K list: The K-list identifies hazardous wastes from specific sectors of industry and manufacturing and are considered source-specific wastes. To qualify as a K-listed hazardous waste, a waste must fit into one of the 13 categories on the list and the waste must match one of the detailed K list waste descriptions in 40 CFR section 261.32. (Source: EPA)
P and U lists: The P and U lists designate as hazardous waste pure and commercial grade formulations of certain unused chemicals that are being disposed. For a waste to be considered a P- or U-listed waste it must meeting the following three criteria:
P list: The P list identifies acute hazardous wastes from discarded commercial chemical products and can be found at 40 CRF section 261.33.
U list: The U list identifies hazardous wastes from discarded commercial chemical products and can be found at 40 CFR section 261.33.
According to the EPA, “a hazardous waste characteristic is a property which, when present in a waste, indicates that the waste poses a sufficient threat to merit regulation as hazardous.”
The EPA uses hazard codes in each list to designate why a waste is listed as hazardous. The hazard codes determine the regulations that apply to the waste.
The six codes are:
The EPA has defined four hazardous waste characteristics: ignitability, corrosivity, reactivity and toxicity. They are discussed more below.
Wastes that are hazardous due to the ignitability characteristic include liquids with flash points below 60 °C, non-liquids that cause fire through specific conditions, ignitable compressed gases and oxidizers. EPA assigned D001 as the waste code for ignitable hazardous wastes. For more about ignitability, see 40 CFR section 261.21 and the Ignitability Characteristic Background Document.
Ignitability is explained in this sample from our RCRA Introduction online training course.
Wastes that are hazardous due to the corrosivity characteristic include aqueous wastes with a pH of less than or equal to 2, a pH greater than or equal to 12.5 or based on the liquids ability to corrode steel. EPA assigned D002 as the waste code for i hazardous wastes. For more about corrosivity, see 40 CFR section 261.22 and the Corrosivity Characteristic Background Document.
Wastes that are hazardous due to the reactivity characteristic may be unstable under normal conditions, may react with water, may give off toxic gases and may be capable of detonation or explosion under normal conditions or when heated. EPA assigned D003 as the waste code for reactive hazardous wastes. To learn more about reactivity, see 40 CFR section 261.23 and the Reactivity Characteristic Background Document.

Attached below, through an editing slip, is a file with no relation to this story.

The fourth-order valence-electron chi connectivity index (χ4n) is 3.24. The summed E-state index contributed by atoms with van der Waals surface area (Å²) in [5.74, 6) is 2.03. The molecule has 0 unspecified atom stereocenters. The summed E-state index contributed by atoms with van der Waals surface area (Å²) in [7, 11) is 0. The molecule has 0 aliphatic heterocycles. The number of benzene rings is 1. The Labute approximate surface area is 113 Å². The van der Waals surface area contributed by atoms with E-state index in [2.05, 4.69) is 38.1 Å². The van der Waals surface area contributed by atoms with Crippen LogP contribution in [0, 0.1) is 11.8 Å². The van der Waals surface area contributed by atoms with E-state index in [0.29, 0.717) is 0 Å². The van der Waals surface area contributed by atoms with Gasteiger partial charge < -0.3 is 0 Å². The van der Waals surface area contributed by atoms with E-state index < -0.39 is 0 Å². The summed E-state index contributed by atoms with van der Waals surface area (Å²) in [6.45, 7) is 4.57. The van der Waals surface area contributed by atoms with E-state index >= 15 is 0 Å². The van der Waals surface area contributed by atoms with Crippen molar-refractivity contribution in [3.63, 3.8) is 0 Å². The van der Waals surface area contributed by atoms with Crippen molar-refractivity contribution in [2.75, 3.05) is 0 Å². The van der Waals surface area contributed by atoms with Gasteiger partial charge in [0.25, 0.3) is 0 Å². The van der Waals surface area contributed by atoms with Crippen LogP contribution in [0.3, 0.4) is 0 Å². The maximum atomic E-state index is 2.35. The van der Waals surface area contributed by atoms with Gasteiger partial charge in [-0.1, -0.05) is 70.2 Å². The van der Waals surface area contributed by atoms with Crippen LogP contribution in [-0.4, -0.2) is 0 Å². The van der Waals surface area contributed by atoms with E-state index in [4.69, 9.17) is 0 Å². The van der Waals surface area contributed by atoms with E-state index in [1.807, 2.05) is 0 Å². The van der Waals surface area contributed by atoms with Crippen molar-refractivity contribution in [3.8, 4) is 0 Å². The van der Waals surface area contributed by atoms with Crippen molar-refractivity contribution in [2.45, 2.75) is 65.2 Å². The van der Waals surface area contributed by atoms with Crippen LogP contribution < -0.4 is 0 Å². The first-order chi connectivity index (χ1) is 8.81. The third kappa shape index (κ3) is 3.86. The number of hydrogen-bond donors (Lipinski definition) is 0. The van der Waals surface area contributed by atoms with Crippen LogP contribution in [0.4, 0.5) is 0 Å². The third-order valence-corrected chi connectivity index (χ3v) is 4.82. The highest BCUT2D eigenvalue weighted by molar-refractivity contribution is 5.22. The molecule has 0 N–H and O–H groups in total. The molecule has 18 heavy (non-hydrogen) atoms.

Wastes that are hazardous due to the toxicity characteristic are harmful when ingested or absorbed. Toxic wastes present a concern as they may be able to leach from waste and pollute groundwater. To learn more about toxicity and toxicity testing, see 40 CFR section 261.24.
It’s also important to know about the mixture rule, the derived-from rule, and mixed radiological wastes. Each are described in more detail below.
The mixture rule states that a mixture made up of a non-hazardous solid waste and any amount of a listed hazardous waste is considered a listed hazardous waste.
Even if only a small amount of a listed waste is mixed with a large amount of a non-hazardous waste, the mixture is considered hazardous.
The derived-from rule states that any material derived from a listed hazardous waste is also a listed hazardous waste.
An example would be ash left behind after burning a listed hazardous waste.
A mixed radiological waste, or simply mixed waste, is a radiological waste that is also a hazardous waste under RCRA.
Mixed wastes are jointly regulated by RCRA and the Atomic Energy Act.
We hope the information above helped you understand what the EPA considers to be “hazardous waste” under the Resource Conservation and Recovery act.
For additional information related to environmental compliance, check these other articles:
We also hope you’ll find our RCRA Basics online course helpful.
You may also want to check out the following online Environmental training courses.
And don’t forget to download the free guide below.
Wondering if you should make the plunge with online safety training? This guide gives 10 reasons why, each based on experiences at real companies like yours.